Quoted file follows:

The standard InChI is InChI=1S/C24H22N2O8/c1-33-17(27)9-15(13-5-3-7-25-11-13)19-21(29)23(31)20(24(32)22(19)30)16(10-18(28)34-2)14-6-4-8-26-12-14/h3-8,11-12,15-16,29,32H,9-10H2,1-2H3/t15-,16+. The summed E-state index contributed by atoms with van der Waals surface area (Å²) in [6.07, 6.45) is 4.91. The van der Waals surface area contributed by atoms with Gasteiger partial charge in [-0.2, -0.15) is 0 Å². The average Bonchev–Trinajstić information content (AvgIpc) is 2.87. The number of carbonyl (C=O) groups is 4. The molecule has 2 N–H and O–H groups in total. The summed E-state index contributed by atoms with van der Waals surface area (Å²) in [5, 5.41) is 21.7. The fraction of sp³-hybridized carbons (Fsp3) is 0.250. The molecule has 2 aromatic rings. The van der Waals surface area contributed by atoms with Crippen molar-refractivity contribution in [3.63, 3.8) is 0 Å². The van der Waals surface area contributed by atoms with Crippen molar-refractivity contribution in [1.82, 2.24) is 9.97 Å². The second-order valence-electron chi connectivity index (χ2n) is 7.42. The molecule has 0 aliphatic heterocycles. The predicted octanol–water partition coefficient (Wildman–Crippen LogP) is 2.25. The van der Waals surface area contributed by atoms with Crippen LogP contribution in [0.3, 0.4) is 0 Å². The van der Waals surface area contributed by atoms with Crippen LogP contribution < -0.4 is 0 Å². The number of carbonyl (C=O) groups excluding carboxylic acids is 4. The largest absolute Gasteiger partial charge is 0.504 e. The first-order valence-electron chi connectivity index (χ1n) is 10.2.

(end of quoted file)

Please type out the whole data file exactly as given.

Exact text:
The standard InChI is InChI=1S/C24H22N2O8/c1-33-17(27)9-15(13-5-3-7-25-11-13)19-21(29)23(31)20(24(32)22(19)30)16(10-18(28)34-2)14-6-4-8-26-12-14/h3-8,11-12,15-16,29,32H,9-10H2,1-2H3/t15-,16+. The summed E-state index contributed by atoms with van der Waals surface area (Å²) in [6.07, 6.45) is 4.91. The van der Waals surface area contributed by atoms with Gasteiger partial charge in [-0.2, -0.15) is 0 Å². The average Bonchev–Trinajstić information content (AvgIpc) is 2.87. The number of carbonyl (C=O) groups is 4. The molecule has 2 N–H and O–H groups in total. The summed E-state index contributed by atoms with van der Waals surface area (Å²) in [5, 5.41) is 21.7. The fraction of sp³-hybridized carbons (Fsp3) is 0.250. The molecule has 2 aromatic rings. The van der Waals surface area contributed by atoms with Crippen molar-refractivity contribution in [3.63, 3.8) is 0 Å². The van der Waals surface area contributed by atoms with Crippen molar-refractivity contribution in [1.82, 2.24) is 9.97 Å². The second-order valence-electron chi connectivity index (χ2n) is 7.42. The molecule has 0 aliphatic heterocycles. The predicted octanol–water partition coefficient (Wildman–Crippen LogP) is 2.25. The van der Waals surface area contributed by atoms with Crippen LogP contribution in [0.3, 0.4) is 0 Å². The van der Waals surface area contributed by atoms with Crippen LogP contribution < -0.4 is 0 Å². The number of carbonyl (C=O) groups excluding carboxylic acids is 4. The largest absolute Gasteiger partial charge is 0.504 e. The first-order valence-electron chi connectivity index (χ1n) is 10.2.